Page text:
What Causes Low Back Pain Only When Running?

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What Causes Low Back Pain Only When Running?

If you have a really demanding run in front of you, you might almost expect your legs to be tired, your lungs burning, and you feeling drained. What you might expect less is back pain. Surprisingly, however, many runners suffer from it – especially those who are less experienced or do not have clean running techniques and weak back muscles (which applies to most of us!). If you’ve ever had back pain after (or during) running, then you know how uncomfortable and painful it can be.

A woman and a man are walking up the stairs


Your back plays a major role in running. When you walk, you keep your body straight – sometimes for a really long time – and your back has to work with the rest of your body to keep moving and upright.

How your lower back feels depends very much on the stability of your midsection and how well you coordinate your legs. Running requires your core muscles, which support your spine and lower back, while your midline, hips, muscles, and thigh muscles need to work together to keep you stable. When a muscle or muscle group gets tired, your lower back needs to do its job so that your posture stays upright and you can continue walking. This can lead to pain; in the worst case even to injuries.

On the other hand, if you feel more pain in the upper than lower back, the problem is often your head posture. That may sound surprising, but it’s true that if you hurt your upper back while running, it’s often the cause of you stretching your head too far forward. This strains your upper back unnecessarily. It may also be that your arms are not entirely innocent at their misery. Keeping your arms too close to your body or lifting them too high, pulling your shoulders too close to your ears (which often happens when your body gets tired) can put a strain on your upper body.


Strength and strength training are great for the prevention of back pain. You need a strong center of body to support your back muscles and strong, flexible legs (buttocks, hip muscles, quadriceps and hamstrings) to keep your body straight and stable while you walk.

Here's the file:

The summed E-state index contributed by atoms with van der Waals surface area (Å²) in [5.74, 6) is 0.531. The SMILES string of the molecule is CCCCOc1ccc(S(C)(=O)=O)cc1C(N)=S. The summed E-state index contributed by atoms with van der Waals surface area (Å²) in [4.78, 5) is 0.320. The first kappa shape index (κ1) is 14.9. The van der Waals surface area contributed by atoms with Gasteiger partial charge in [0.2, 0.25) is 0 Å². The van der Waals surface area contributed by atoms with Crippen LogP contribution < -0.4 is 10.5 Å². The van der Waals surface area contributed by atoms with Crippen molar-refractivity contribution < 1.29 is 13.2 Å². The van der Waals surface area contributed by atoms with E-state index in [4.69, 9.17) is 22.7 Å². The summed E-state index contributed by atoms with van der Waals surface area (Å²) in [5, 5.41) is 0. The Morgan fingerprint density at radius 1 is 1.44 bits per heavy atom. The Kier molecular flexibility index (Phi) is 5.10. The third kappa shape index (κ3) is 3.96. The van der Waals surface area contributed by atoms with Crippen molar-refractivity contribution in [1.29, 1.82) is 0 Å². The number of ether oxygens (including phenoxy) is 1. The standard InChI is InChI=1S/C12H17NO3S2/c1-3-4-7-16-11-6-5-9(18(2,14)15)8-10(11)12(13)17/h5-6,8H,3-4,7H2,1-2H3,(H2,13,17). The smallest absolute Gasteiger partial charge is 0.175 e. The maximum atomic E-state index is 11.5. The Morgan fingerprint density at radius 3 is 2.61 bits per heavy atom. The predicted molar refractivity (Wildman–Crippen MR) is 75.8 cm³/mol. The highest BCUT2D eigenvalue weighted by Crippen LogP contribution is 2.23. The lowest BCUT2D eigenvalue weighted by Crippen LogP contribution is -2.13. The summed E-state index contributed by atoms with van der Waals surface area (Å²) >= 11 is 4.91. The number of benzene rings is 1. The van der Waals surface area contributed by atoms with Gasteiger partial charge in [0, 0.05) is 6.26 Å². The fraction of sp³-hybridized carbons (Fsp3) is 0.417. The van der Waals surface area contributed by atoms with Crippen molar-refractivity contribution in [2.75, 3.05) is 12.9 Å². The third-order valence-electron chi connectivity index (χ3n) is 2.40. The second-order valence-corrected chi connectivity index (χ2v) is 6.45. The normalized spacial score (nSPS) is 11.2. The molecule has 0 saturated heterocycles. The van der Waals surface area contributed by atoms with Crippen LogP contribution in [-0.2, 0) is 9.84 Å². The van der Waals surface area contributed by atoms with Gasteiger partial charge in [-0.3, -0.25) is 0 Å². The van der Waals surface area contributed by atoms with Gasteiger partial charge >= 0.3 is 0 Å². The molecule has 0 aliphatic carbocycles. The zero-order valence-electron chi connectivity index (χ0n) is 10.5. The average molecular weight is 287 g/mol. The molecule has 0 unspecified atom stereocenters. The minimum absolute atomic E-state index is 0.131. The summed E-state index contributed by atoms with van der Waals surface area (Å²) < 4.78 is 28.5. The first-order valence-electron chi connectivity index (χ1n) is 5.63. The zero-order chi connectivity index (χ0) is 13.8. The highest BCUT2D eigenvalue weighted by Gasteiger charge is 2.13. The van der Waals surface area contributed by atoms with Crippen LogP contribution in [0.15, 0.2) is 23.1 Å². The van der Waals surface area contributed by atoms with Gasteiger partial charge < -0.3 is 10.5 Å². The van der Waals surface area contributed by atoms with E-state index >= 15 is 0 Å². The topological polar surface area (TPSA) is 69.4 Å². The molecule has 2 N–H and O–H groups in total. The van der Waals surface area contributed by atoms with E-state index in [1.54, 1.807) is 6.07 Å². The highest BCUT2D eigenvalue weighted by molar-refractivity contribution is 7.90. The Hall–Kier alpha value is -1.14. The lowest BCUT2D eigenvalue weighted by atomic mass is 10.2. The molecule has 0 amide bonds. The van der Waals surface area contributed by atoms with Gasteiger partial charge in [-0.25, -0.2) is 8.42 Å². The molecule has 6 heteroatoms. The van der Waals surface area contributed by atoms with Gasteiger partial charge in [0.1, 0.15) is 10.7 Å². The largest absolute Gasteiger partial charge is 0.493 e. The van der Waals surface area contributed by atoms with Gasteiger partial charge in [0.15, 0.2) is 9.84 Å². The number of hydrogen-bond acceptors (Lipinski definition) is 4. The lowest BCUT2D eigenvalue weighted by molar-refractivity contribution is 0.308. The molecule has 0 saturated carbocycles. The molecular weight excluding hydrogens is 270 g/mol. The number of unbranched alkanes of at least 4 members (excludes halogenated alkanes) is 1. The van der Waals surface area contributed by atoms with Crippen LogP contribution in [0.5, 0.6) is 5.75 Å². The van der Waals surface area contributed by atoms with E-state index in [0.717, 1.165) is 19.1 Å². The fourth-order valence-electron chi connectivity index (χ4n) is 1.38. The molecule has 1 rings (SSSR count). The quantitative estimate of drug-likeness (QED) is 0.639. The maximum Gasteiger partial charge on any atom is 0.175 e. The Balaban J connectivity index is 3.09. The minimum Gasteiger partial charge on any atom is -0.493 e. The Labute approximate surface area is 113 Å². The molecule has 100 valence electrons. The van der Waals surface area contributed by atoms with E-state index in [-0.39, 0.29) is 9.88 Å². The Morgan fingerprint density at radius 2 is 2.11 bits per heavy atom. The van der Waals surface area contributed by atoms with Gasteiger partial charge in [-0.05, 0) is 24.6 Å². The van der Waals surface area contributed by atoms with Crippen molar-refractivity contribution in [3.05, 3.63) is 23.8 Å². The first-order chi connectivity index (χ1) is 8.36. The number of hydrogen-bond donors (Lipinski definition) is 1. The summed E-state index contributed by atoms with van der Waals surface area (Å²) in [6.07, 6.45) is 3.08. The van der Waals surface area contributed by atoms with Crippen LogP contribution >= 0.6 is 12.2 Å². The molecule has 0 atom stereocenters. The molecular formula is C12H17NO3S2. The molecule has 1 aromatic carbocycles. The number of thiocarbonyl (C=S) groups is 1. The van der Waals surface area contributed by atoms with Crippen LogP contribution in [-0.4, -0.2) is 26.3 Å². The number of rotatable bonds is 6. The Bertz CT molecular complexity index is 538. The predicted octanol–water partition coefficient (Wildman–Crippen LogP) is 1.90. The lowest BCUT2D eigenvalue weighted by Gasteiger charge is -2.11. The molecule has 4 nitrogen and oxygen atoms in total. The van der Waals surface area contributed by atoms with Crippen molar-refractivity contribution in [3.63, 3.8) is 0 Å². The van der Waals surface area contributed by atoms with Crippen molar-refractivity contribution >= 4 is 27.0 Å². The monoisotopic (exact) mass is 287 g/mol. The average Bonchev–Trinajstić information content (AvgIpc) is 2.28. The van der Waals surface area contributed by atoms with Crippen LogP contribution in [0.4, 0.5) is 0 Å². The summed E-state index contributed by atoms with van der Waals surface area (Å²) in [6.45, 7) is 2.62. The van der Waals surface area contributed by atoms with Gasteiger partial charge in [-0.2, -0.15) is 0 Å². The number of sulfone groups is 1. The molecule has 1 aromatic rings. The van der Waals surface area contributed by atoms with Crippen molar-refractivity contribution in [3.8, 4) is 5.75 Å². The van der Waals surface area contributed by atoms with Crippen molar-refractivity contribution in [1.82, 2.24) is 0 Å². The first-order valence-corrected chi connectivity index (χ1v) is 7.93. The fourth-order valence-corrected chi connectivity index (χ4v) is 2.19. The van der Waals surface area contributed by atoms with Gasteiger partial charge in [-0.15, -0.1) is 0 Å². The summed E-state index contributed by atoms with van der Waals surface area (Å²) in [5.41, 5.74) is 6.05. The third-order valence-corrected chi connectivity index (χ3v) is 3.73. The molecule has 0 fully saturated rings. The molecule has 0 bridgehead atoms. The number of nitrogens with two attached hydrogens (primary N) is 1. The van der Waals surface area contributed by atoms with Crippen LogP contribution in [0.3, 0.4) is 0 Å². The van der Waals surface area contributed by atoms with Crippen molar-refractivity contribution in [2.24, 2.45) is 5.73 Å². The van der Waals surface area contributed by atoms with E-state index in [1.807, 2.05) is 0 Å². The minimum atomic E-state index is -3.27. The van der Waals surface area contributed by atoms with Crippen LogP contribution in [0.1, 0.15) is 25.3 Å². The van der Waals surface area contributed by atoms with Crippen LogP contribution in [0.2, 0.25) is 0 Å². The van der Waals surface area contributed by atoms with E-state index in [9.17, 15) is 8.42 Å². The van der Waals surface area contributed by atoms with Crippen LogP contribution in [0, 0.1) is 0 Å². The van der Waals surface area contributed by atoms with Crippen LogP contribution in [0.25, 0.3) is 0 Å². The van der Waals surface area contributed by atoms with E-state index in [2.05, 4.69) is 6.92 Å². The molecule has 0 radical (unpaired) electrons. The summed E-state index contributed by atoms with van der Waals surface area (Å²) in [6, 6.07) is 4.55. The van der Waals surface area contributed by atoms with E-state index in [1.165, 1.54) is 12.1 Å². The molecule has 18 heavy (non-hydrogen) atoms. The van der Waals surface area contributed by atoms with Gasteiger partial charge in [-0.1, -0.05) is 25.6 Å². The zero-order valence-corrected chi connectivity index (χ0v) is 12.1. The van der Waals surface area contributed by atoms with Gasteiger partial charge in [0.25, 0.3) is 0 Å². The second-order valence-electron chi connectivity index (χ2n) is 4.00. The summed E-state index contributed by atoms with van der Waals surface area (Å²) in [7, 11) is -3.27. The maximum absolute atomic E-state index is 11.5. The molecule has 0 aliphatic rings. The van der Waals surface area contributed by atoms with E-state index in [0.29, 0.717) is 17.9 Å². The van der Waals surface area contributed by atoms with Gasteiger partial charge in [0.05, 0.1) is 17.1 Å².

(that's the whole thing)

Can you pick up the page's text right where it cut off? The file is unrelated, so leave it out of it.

Therefore, it is really important that you incorporate cross training and strengthening exercises into your training routine! If you want to run more distances, you have to take good care of your body and strengthen the muscles that keep your body moving and upright – that’s how easy it is.


Luckily, there are ways to relieve your back and make you feel better while running – sometimes without asking your legs 🙂

If you want to say backache while running adé, try the following three strengthening exercises:


One of my favorite exercises for strengthening your midsection is Ball Pikes – this exercise not only gives you the work of your midsection and back, but also improves the flexibility and flexibility of your hips. During the exercise, lie down on an exercise ball with your shins and place your hands flat on the floor, slightly wider than the shoulder width, and keep your arms straight. Now roll the ball towards your chest and pull your butt up as far as you can without bending your legs. Hold this position briefly and then slowly roll the ball back. Repeat the exercise as often as you can, about 10 to 20 times, for three rounds.


If the rest of your life is just an exercise to strengthen your pumkins , hamstrings, and mid body, which also improves your hip stability, balance, and overall stability, then it should be this: put your feet at waist width. Pull one knee up and stretch out your leg, if possible, in front of you. Stretch your arms upwards, with your palms facing inwards (for the extra challenge, hold a medicine ball).Hold the position. Then pull the stretched leg backwards and bend your body so that it resembles a “T”. Repeat the exercise on each side of the body 10 times, for three rounds.


A strong body center and moving hips are really important if you want to walk painlessly – that’s why I love bicycle crunches. They strengthen your body center and improve the flexibility and flexibility of your hips. Lay flat on your back, bend your knees and keep your shins parallel to the ground. Then put on one leg and try to touch the elbow of the opposite arm, then do the same with the other leg and elbows. Make sure you always wear your heels. Try 20 Bicycle Crunches (10 on each side) for three rounds.

Running is a high-impact activity that puts a strain on the body, especially in the lower back area. A crosstraining exercise consisting of these three exercises combined with stretching exercises for the calves, hamstrings and back will certainly help you to prevent back pain.

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